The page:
The Mariinksy Ballet's "Giselle"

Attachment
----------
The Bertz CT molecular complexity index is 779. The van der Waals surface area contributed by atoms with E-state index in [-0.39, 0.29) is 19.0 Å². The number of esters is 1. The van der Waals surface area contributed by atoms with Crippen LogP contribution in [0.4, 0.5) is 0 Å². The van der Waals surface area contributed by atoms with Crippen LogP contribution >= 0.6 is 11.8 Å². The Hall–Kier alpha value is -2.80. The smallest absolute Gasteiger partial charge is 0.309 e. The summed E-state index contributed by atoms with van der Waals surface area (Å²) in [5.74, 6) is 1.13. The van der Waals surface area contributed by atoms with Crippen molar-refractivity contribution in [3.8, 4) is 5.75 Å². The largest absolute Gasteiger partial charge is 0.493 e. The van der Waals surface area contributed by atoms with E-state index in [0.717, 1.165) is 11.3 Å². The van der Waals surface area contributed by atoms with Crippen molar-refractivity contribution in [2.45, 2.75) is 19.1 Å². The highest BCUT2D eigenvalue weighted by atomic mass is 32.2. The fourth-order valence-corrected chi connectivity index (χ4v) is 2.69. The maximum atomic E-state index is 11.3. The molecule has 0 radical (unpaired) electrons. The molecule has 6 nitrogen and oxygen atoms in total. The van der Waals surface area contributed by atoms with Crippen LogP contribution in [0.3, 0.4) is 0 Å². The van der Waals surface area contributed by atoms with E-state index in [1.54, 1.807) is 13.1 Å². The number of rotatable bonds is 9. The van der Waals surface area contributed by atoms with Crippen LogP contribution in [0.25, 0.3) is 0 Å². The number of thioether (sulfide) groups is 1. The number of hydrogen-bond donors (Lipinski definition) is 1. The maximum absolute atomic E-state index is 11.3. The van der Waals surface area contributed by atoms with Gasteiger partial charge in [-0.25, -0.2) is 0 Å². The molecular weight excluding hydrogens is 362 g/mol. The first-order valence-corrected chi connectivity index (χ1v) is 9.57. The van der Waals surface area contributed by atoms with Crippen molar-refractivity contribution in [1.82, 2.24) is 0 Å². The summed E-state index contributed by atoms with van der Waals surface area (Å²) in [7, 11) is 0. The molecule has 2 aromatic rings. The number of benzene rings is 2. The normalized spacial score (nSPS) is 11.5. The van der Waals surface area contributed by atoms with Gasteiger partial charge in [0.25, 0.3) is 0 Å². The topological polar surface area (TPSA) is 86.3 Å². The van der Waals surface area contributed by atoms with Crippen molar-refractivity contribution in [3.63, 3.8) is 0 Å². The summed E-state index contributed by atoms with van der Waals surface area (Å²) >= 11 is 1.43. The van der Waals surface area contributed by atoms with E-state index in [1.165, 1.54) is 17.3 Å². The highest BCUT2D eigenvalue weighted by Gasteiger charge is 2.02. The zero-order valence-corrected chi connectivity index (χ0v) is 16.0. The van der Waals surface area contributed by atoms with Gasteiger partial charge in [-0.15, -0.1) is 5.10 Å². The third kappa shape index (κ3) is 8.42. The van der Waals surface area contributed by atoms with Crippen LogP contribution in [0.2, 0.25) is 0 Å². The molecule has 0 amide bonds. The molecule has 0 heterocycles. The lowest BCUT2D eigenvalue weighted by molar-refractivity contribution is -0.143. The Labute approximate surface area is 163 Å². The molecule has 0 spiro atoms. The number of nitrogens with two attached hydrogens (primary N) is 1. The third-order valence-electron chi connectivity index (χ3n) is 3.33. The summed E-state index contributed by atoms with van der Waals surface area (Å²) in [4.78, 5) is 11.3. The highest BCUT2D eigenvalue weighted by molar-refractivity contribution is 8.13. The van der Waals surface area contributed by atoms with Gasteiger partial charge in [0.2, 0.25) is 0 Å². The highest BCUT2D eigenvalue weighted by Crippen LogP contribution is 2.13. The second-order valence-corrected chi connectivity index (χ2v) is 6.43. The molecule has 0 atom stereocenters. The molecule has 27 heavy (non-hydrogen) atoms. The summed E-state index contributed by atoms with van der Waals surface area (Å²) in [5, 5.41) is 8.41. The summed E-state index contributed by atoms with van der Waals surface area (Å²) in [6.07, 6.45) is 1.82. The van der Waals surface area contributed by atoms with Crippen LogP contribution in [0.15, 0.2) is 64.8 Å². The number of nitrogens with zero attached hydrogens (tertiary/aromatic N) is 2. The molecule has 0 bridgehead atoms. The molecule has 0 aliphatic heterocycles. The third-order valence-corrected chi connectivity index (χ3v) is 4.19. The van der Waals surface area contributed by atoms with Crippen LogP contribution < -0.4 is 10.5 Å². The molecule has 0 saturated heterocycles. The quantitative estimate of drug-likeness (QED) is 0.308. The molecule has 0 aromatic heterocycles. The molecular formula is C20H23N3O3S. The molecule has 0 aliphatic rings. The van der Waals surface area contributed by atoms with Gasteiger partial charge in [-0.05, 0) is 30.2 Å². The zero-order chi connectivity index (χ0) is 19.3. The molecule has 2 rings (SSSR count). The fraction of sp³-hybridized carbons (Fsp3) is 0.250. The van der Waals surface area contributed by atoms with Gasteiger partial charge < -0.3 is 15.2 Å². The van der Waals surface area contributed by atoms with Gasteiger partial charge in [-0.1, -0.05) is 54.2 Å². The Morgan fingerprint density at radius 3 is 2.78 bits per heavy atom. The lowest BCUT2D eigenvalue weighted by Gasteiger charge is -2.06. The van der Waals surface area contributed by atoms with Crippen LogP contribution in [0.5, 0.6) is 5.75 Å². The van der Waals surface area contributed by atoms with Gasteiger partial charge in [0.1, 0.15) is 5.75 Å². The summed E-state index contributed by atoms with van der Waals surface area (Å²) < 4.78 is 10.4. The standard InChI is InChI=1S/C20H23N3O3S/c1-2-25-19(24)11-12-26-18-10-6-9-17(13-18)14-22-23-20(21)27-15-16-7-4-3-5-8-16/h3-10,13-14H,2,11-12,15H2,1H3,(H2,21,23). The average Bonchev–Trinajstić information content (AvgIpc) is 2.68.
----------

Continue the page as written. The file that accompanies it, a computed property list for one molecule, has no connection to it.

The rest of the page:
Giselle is another good example of how simple, uninteresting surface plots can offer adequate foundations for great art. Yesterday was my first exposure to this ballet and it did not disappoint. The Mariinsky Ballet (the Kirov in Soviet times) at the Kennedy Center. Splendid! Diana Vishneva danced the role of Giselle. I had seen videos of her dancing, so I was not in the least surprised at feeling astounded as I watched her performance. I was surprised, and quite moved, by the breath-taking beauty of the corps de ballet. The group of dancers who performed as wilis, those malignant spirits who torment men, were so beautiful as to be thoroughly implausible. The elegance of their rhythmic synchronization was dizzying. Further, how can mean-spirited ghosts possibly be the source of such beauty? Of course, the storyline is just romantic whimsy: peasant girl falls in love, then drops dead when true (noble) identity of object of love is revealed. That's Act I. In Act II, ghost of girl rises from the dead to try to spare love interest (who is sincerely repentant for his deception), from torments of wilis (the ghosts of women left hanging at the altar). (The wilis force the men to dance until they drop dead! But, the dancing! The dancing really does seem supernatural. Oh, and Maria Shirinkina and the young man with her whose name I don't remember. Their solos and pas de deux in the first act were outstanding! Incredible!